Having general data is only one part of the equation. Next, gather data on yourself. My client had worked for their company for several years and had a long and well-established history of glowing personnel reviews and performance evaluations. These served as concrete and measurable proof that my client was worth the pay increase they’d asked for. Try to gather as much quantifiable data about your performance as possible. The fact that everybody in the office likes you is great, but providing objective proof that you’ve created efficiencies, or made (or saved) the company money is even better.

A note here: If you want to make more money, you have to first bring something to the table. Your presence in the company must add value. Showing up each day or doing the bare minimum does not merit a raise. It may sound a bit cliché, but the best way to get a raise, is to earn a raise.

Craft Your Pitch

So you’ve got a mountain of data to bolster your case. Now what?

While it may be tempting to triumphantly dump all of this information on your boss’s desk, resist the urge to play all of your cards at once. In my client’s case, the company’s original offer was pretty far below the median salary for the role in question. In addition, my client had discovered that competing organizations were offering starting salaries for the same role that were significantly higher. Since my client was considering an internal move, they were also able to gather information about the role that likely would not have been available to an external hire—which proved to be very valuable.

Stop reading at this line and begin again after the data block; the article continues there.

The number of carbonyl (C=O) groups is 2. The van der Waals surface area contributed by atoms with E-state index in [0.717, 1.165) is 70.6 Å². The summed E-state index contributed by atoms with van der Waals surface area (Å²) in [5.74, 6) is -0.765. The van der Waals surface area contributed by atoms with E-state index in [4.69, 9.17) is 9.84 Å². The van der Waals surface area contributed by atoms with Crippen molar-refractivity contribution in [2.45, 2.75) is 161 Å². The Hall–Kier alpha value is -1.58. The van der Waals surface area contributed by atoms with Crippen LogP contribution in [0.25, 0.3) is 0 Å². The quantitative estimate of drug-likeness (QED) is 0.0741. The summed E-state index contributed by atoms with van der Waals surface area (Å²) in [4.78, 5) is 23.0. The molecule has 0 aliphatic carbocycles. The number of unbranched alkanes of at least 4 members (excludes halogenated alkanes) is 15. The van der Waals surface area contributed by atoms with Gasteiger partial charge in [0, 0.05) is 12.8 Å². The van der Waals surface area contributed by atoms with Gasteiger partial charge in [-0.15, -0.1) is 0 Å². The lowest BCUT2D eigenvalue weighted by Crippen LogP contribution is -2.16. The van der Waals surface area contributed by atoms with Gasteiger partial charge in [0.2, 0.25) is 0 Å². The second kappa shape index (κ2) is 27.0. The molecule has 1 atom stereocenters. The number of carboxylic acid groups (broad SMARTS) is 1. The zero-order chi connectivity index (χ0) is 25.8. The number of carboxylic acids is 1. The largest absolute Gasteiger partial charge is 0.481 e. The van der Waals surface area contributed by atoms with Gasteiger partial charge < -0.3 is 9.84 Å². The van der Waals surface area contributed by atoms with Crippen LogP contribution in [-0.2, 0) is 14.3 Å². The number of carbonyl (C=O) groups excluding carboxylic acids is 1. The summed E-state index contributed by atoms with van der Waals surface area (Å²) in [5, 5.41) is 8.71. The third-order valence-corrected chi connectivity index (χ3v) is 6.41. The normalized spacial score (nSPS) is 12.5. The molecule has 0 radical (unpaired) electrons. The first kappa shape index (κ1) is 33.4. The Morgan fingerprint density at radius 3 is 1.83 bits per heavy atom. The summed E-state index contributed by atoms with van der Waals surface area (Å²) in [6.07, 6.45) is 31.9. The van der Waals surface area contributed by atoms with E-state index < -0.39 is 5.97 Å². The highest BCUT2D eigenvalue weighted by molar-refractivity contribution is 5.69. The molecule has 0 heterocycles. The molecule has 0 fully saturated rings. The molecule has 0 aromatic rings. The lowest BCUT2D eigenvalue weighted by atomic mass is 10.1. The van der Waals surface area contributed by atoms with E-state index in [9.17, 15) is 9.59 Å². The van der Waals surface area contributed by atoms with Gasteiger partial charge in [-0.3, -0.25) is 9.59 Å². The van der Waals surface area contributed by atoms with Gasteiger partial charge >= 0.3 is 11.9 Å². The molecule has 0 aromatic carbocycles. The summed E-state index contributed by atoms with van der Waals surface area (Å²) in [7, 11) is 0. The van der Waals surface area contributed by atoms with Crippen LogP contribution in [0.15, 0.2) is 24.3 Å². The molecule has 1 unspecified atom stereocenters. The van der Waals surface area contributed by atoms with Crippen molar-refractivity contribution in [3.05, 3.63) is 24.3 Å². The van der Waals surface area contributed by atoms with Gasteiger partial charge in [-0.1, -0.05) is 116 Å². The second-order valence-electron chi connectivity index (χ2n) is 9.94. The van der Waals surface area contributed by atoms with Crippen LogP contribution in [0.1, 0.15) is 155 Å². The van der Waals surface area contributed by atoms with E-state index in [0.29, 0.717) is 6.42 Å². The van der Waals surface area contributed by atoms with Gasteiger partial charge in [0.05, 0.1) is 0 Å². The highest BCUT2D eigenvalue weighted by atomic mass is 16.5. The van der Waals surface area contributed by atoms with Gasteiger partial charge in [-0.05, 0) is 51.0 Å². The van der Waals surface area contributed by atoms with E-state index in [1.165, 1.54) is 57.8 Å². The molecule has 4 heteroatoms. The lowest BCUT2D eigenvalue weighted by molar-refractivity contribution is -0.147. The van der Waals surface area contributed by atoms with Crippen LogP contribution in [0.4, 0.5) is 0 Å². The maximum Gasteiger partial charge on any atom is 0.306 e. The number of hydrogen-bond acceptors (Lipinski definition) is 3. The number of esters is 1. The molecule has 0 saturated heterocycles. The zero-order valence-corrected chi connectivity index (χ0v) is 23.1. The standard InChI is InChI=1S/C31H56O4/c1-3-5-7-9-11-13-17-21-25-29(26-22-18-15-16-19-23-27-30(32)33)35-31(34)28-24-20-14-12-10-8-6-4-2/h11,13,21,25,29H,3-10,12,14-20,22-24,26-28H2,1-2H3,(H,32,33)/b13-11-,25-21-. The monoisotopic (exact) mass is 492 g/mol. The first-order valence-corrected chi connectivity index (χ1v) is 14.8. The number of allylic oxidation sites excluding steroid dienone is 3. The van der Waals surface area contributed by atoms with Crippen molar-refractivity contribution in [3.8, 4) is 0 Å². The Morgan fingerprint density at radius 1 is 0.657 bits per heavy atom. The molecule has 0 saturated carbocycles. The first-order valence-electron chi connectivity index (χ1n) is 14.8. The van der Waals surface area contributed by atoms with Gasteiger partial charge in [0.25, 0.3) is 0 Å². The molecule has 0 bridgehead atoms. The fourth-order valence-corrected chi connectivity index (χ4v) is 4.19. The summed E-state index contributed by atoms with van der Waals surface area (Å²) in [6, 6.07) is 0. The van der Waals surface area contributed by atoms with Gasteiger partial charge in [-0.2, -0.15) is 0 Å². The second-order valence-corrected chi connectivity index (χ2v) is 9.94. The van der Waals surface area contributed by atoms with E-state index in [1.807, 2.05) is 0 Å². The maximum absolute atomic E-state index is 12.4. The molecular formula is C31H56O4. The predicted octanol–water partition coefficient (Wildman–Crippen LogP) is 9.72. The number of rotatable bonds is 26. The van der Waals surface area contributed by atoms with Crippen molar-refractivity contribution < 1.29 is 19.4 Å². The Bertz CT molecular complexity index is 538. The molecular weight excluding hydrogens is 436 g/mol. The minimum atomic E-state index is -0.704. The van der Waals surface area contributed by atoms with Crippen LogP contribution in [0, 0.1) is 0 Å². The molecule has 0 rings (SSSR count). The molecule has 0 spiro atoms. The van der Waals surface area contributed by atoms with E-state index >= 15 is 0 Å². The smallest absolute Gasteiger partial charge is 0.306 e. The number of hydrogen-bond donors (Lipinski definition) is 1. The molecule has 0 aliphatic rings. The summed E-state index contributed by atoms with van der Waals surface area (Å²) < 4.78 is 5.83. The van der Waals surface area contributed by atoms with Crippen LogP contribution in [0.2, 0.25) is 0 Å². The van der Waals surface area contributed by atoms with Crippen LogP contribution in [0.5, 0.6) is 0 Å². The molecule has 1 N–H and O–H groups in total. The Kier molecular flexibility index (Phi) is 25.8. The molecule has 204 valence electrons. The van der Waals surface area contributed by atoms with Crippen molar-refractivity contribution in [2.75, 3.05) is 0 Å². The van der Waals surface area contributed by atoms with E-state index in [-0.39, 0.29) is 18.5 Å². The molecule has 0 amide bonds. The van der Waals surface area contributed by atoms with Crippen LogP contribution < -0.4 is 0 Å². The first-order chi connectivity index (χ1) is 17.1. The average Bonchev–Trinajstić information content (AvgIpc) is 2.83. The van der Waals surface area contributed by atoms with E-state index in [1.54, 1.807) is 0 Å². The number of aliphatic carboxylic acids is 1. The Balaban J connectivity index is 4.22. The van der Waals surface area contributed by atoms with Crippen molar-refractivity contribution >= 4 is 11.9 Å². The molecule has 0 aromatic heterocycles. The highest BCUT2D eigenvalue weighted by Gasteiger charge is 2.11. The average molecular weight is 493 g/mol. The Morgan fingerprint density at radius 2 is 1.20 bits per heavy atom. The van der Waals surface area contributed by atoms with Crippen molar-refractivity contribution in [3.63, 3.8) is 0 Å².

From their work in the organization, my client was aware that bad external hires and high turnover were areas of concern for the department that was trying to recruit them. Knowing that this was a very real and current issue, we decided that it would be beneficial for my client to highlight their strong work history with the company instead of citing salary data. By doing so, we aimed to convey to the hiring manager that my client was a safe, low-risk hire, and that these benefits were well-worth a higher offer.

When crafting your pitch, try to propose a solution to a current pain (like the cost and risk associated with high turnover). Or, speak to a company value. Some organizations want to be known for their high salaries, or some for the advanced knowledge and tenure of their employees. If either of those had been the case, we likely would have crafted a different pitch with alternate data to gain a higher salary offer.